2. Any contribution of SP = gift → no reimbursement

      2. At divorce: Lucas provisions do not apply

        1. Pre-1984: Property taken in joint tenancy = SP of each spouse ½ interest each

        2. Post-1984: California family law applies → property taken in joint title = CP unless contra written agreement.

          1. But, may seek reimbursement for contributions of SP to DIP.

        3. A spouse who deeds SP into jointly titled property is entitled to a right of reimbursement for the fair market value of the property at the time it was deeded into joint tenancy. Note: conflict with transmutation rule.

    3. Property taken in separate title (post 1975) → apply source rule. Exhaustion or direct tracing.

  1. Effect of Parties Actions on Characterization

    1. Pro rata rule: community takes a pro rata portion of the property measured by the % of principal debt reduction attributable to CP. Applies to:

      1. Installment purchase made before marriage, and subsequent payments made w/ CP

      2. Land inherited during marriage, mortgage paid off w/ CP

      3. Whole life insurance purchased before marriage, premiums paid w/ CP

    2. Reimbursement Rules:

      1. CP used to improve SP → improvements become part of the SP. May seek reimbursement for greater of cost of improvement or increased value attributable to CP unless one spouse uses CP to improve other souses SP, then usually presumed a gift.

      2. SP used to improve CP

        1. At death → Lucas rule → presumed gift → no reimbursement unless contra agreement

        2. At divorce → anti-Lucas statute → reimbursement for DIP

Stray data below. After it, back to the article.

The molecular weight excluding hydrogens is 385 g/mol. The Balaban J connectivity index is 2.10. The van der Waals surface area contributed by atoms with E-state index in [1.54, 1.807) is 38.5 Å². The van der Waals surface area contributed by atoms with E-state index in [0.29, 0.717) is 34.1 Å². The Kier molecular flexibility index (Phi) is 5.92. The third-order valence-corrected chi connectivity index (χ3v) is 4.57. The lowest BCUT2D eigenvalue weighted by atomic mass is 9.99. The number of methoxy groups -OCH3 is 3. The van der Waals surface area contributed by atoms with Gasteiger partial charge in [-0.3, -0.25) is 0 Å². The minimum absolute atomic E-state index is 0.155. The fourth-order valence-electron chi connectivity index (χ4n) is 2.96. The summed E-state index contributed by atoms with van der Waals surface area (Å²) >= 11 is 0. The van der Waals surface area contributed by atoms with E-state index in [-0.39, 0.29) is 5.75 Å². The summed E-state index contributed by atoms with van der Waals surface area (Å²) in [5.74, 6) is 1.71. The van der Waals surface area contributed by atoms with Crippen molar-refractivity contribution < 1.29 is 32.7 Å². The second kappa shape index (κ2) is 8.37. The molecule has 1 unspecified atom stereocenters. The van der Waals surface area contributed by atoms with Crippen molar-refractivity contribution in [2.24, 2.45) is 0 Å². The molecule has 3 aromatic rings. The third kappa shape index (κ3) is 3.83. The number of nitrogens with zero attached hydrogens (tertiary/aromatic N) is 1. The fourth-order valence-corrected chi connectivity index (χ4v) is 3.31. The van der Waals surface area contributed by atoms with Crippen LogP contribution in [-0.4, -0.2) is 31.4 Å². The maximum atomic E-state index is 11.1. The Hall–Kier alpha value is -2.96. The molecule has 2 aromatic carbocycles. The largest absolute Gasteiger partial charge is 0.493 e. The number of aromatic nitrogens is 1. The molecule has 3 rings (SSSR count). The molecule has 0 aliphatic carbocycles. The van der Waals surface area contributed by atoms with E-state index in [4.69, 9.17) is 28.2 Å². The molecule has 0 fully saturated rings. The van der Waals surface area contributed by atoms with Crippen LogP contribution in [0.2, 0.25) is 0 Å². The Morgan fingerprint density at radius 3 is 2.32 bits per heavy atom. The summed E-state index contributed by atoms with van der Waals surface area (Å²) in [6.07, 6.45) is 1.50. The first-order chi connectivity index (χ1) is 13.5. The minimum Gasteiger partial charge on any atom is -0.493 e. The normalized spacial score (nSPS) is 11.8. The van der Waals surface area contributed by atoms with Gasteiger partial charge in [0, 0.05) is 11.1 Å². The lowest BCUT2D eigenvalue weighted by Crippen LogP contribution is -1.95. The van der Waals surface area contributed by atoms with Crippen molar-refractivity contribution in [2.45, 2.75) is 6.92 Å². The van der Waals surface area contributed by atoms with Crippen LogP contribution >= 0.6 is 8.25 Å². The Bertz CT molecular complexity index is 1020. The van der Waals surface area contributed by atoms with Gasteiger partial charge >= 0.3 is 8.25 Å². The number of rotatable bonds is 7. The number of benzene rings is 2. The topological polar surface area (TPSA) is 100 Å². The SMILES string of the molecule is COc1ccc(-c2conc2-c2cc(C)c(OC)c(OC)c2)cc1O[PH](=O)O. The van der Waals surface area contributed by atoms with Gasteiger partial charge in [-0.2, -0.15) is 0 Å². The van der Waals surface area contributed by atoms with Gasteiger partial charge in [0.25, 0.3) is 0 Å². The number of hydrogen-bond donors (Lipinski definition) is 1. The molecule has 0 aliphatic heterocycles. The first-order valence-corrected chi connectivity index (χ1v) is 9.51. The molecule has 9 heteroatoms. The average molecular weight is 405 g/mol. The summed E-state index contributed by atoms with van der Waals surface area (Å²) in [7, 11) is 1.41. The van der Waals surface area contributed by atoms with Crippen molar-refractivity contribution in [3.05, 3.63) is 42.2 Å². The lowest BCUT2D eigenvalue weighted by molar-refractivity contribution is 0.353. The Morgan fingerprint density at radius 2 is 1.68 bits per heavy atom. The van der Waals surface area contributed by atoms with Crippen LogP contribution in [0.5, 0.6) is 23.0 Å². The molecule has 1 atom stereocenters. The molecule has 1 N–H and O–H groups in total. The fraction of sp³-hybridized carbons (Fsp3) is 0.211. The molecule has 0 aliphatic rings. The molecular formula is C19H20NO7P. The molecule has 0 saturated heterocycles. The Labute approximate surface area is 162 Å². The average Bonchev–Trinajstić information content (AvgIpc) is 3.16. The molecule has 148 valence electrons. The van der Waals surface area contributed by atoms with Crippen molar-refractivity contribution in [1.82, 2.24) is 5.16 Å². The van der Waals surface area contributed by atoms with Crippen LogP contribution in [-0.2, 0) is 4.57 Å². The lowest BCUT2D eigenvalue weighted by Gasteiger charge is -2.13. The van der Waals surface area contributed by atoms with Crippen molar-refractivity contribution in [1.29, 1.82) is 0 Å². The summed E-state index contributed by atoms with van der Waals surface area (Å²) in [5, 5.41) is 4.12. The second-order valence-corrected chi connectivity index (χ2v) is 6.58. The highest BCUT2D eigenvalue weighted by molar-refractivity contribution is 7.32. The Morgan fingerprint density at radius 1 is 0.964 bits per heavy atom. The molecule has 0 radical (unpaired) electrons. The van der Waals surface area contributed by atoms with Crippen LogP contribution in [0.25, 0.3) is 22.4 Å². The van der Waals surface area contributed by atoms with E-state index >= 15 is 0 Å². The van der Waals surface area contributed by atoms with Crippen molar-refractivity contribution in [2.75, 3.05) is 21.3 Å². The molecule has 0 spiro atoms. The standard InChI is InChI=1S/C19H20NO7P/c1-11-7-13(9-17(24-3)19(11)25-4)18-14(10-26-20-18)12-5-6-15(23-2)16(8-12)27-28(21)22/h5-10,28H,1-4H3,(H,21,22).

3. Commingled Bank Accounts:

      1. Does not transform or transmute SP into CP, but burden on spouse claiming SP to show that each asset acquired was purchased w/ SP funds (tracing or exhaustion)

      2. Family expenses presumed paid w/ CP

  2. Management & Conveyances of CP

    1. During the marriage, each spouse has equal management and control of all community assets. Thus, each spouse has full power to buy or sell CP and contract debts w/out the other spouse’s joinder or consent. Note: does not apply to quasi-CP.

    2. Exceptions:

      1. Spouse managing CP business has primary management and control

      2. One spouse cannot encumber personal property used in the family dwelling or clothing w/out written consent from other spouse. Trx is voidable at any time.

      3. Both spouses required to convey community real property. (1 yr SoL if sale to a BFP. If not a BFP, voidable at any time. Must refund purchase price).

      4. Neither spouse can make an inter vivos gift of CP w/out the other spouse’s consent. Voidable until death of gifting party, then non-consenting spouse may only recover ½ CP.

  3. CP & Creditors

    1. All CP and the debtor’s SP are liable for the debt of one spouse incurred before or during the marriage. Except earnings of the non-debtor spouse cannot be reached for premarital debts if held in a separate account and not commingled w/ CP funds.

    2. SP of non-debtor spouse can only be reached for satisfaction of the necessary debts of the other.

  4. Distribution

    1. At divorce: 50/50 unless the interest of justice requires otherwise.

    2. At death:

      1. May devise all SP and ½ CP by will

      2. No will, survivor entitled to all CP, 1/3 – all of SP.

    3. Quasi-CP treated as CP

    4. Quasi-marital property (putative spouse) treated as CP

  5. Preemption

    1. Supremacy clause → fed law preempts inconsistent state law. In some instances, fed law preempts CA from applying community property principals to certain assets: US savings bonds, federal homestead claims, military life insurance benefits.